To reduce the amount of heat that the notebook produces, you can change to the Intel HD graphics adapter, rather than using the slightly more powerful ATI adapter. You can change adapters by pressing the buttons located next to the power button. The '3D' button will switch to the ATI adapter while the button with the battery logo will switch to the Intel adapter. You can also configure the adapters so that the Intel adapter is used whenever it detects that the laptop is running on battery power.
In the 3DMark06 tests, the difference between the two graphics cards wasn't great: 1925 when running on Intel graphics and 3347 when running on ATI graphics. We'd prefer it if it had a more powerful second graphics card so that the performance gap between the cards would be a lot greater and the notebook would be better for gaming, but that would also put up the price.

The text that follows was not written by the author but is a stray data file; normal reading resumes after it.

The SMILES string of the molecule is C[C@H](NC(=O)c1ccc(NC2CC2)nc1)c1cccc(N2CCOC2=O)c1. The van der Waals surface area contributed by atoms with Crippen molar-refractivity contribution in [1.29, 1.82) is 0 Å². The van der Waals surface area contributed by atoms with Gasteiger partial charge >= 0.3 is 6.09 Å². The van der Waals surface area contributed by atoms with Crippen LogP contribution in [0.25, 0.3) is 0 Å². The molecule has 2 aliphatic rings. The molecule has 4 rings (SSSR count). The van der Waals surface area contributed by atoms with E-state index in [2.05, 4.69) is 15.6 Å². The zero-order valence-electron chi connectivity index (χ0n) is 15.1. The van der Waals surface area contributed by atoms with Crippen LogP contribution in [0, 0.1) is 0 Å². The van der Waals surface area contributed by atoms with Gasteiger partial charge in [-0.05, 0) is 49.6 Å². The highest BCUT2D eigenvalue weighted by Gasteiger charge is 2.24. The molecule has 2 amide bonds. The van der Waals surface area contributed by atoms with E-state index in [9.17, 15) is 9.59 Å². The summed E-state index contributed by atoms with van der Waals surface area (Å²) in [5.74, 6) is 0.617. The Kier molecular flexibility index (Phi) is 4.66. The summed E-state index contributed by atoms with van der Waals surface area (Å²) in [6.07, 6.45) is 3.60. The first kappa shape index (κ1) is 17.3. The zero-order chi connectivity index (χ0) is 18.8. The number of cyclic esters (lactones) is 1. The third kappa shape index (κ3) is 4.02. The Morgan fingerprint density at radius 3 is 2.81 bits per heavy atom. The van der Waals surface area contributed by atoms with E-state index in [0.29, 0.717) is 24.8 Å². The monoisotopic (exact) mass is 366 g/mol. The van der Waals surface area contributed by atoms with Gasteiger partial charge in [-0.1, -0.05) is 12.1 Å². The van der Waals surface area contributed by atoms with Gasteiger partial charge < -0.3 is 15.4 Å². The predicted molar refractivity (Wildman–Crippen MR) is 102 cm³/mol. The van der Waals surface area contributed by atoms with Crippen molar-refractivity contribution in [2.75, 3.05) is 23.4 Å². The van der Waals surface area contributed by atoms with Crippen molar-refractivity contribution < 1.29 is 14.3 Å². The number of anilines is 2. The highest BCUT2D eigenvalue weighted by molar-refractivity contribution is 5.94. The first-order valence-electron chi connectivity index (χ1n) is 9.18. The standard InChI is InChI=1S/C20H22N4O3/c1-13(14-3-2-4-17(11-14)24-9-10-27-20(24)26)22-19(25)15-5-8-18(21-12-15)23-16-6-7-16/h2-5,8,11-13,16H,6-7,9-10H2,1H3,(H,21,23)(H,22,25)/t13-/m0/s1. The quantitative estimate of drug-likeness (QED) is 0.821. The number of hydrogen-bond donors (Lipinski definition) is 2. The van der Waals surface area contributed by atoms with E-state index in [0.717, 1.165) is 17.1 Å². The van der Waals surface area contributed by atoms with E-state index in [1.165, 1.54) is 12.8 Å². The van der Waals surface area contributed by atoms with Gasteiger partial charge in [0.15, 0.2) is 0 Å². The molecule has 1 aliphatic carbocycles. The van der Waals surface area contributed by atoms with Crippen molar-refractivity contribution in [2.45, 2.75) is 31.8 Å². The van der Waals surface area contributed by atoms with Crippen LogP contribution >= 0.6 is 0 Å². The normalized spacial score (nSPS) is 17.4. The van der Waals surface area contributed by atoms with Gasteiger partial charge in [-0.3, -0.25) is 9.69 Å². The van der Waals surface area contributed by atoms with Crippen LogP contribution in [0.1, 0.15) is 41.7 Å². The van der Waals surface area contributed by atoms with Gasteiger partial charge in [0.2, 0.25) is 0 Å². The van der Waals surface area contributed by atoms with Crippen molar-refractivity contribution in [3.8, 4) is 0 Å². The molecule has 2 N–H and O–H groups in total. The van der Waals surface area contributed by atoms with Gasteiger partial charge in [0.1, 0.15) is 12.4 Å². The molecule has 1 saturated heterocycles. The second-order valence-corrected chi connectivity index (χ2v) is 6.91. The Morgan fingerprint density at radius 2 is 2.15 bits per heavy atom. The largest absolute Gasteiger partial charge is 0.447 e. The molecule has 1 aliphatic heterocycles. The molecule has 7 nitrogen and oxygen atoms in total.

As it stands, the only reason the second card has been included is to drive the HDMI port so that you can plug in the laptop to your TV if you want to watch Blu-ray movies in all their Full HD glory, for example.
The battery life of the CX620 will depend on the graphics adapter that is being used; there was a 28min difference between them in our tests. In our battery tests, we disable power management, enable Wi-Fi, maximise screen brightness and loop an Xvid-encoded video. The battery lasted 2hr 8min when the Intel adapter was being used and 1hr 40min when the ATI adapter was enabled. We'd recommend configuring the adapters so that the Intel one is used whenever the laptop detects that it has been unplugged.
CX620: Ports and slots